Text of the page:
CMGC kinase family is named after the initials of its subfamily members, including cyclin-dependent kinase (CDK), mitogen-activated protein kinase (MAPK), glycogen synthase kinase (GSK) and CDC-like kinase (CLK). There are also other CMGC subfamilies, including DYRK and SRPK. CMGC kinase family has 63 family members. CMGC kinases are highly conserved across organisms.
CDKs regulate the progression through the different phases of the cell cycle in association with their activating partners cyclins. Tumour progression is frequently associated with genetic or epigenetic alterations in CDKs (or cyclins), which help sustain proliferation with independence from external mitogenic or antimitogenic signals.
MAP kinases play a key role in the regulation of many cellular processes and MAP kinase cascades participate extensively in the control of cell fate deicisions such as proliferation, differentiation and death across all eukaryotic phyla and in all tissues of metazoans. Three major groups of MAP kinases have been identified in mammals: extracellular signal-related kinase (ERK), which is typically stimulated by growth related signals, the JNK and p38 MAP kinase cascades however, are activated by a variety of stress stimuli. ERK is involved in long-lasting neuronal plasticity, including long-term potentiation and memory consolidation. With the abundant expression of MAP kinases in the central nervous system, an understanding of the role of these molecules in psychiatric disorders is beggining to emerge.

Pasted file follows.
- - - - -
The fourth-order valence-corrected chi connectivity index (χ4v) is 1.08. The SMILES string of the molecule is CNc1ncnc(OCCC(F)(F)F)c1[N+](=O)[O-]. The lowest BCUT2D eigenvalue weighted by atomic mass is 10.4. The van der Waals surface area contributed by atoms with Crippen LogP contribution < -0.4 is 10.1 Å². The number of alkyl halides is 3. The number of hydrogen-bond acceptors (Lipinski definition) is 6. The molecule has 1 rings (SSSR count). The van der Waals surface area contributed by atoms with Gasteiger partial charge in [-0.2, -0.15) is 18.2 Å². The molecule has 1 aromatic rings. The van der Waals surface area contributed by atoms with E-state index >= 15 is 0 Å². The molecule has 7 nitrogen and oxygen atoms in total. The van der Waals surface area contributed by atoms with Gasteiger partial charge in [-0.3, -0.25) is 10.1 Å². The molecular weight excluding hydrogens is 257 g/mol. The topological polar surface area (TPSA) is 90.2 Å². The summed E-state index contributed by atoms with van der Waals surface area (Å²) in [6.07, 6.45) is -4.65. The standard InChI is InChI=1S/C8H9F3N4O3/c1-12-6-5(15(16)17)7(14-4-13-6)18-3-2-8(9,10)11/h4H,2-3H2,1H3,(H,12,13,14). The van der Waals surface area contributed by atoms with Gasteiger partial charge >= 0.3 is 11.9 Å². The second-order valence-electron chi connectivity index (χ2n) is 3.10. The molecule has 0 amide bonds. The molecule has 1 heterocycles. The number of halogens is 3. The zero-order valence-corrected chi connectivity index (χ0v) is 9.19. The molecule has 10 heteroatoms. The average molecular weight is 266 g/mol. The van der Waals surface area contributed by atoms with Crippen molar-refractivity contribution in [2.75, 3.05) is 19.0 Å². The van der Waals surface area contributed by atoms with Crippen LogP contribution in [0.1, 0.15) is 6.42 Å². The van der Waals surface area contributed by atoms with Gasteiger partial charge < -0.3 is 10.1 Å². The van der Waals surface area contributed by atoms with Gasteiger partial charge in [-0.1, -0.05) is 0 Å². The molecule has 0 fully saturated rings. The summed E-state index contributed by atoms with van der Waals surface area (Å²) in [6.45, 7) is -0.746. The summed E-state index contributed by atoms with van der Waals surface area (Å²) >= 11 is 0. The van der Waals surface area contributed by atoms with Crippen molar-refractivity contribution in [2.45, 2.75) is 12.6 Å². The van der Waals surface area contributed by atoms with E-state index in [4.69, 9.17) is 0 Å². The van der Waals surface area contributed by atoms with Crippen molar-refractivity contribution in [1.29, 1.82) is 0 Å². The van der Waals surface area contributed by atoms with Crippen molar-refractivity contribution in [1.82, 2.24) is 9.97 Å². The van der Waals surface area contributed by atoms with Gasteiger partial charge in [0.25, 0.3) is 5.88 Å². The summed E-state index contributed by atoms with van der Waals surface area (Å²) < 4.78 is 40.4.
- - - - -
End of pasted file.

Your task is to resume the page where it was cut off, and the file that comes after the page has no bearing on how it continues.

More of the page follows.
GSK3, initially described as a key enzyme involved in glycogen metabolism, is now known to regulate a diverse array of functions. GSK3 is a well-established component of the Wnt pathway, which is essential for establishing the entire body pattern during embryonic development. The substrate specificity of GSK3 is unusual in that the efficient phosphorylation of many of its substrates requires the presence of another phosphorylated residue optimally located four amino acid residues C-terminal to the site of GSK3 phosphorylation.
CLK family members have shown to interact with, and phosphorylate, serine / arginine -rich (SR) proteins of the spliceosomal complex, which is a part of the regulatory mechanism that enables the SR proteins to control RNA splicing.